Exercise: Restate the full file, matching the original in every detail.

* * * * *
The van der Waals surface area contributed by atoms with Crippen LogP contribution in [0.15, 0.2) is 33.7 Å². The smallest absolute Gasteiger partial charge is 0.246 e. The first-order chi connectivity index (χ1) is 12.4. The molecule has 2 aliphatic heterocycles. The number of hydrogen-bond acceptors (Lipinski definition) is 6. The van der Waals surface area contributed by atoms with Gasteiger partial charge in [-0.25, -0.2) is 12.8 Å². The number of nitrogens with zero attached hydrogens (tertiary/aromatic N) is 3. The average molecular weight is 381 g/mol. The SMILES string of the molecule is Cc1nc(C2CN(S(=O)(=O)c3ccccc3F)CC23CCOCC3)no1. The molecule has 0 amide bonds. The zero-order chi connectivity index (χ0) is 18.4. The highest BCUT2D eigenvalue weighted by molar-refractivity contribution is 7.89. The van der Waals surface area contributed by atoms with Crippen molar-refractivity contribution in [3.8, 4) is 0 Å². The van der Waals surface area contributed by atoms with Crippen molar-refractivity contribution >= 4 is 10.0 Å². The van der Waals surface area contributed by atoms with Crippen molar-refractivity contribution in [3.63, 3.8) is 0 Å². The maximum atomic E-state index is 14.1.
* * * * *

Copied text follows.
The van der Waals surface area contributed by atoms with Crippen LogP contribution in [0.15, 0.2) is 33.7 Å². The smallest absolute Gasteiger partial charge is 0.246 e. The first-order chi connectivity index (χ1) is 12.4. The molecule has 2 aliphatic heterocycles. The number of hydrogen-bond acceptors (Lipinski definition) is 6. The van der Waals surface area contributed by atoms with Gasteiger partial charge in [-0.25, -0.2) is 12.8 Å². The number of nitrogens with zero attached hydrogens (tertiary/aromatic N) is 3. The average molecular weight is 381 g/mol. The SMILES string of the molecule is Cc1nc(C2CN(S(=O)(=O)c3ccccc3F)CC23CCOCC3)no1. The molecule has 0 amide bonds. The zero-order chi connectivity index (χ0) is 18.4. The highest BCUT2D eigenvalue weighted by molar-refractivity contribution is 7.89. The van der Waals surface area contributed by atoms with Crippen molar-refractivity contribution in [3.8, 4) is 0 Å². The van der Waals surface area contributed by atoms with Crippen molar-refractivity contribution >= 4 is 10.0 Å². The van der Waals surface area contributed by atoms with Crippen molar-refractivity contribution in [3.63, 3.8) is 0 Å². The maximum atomic E-state index is 14.1.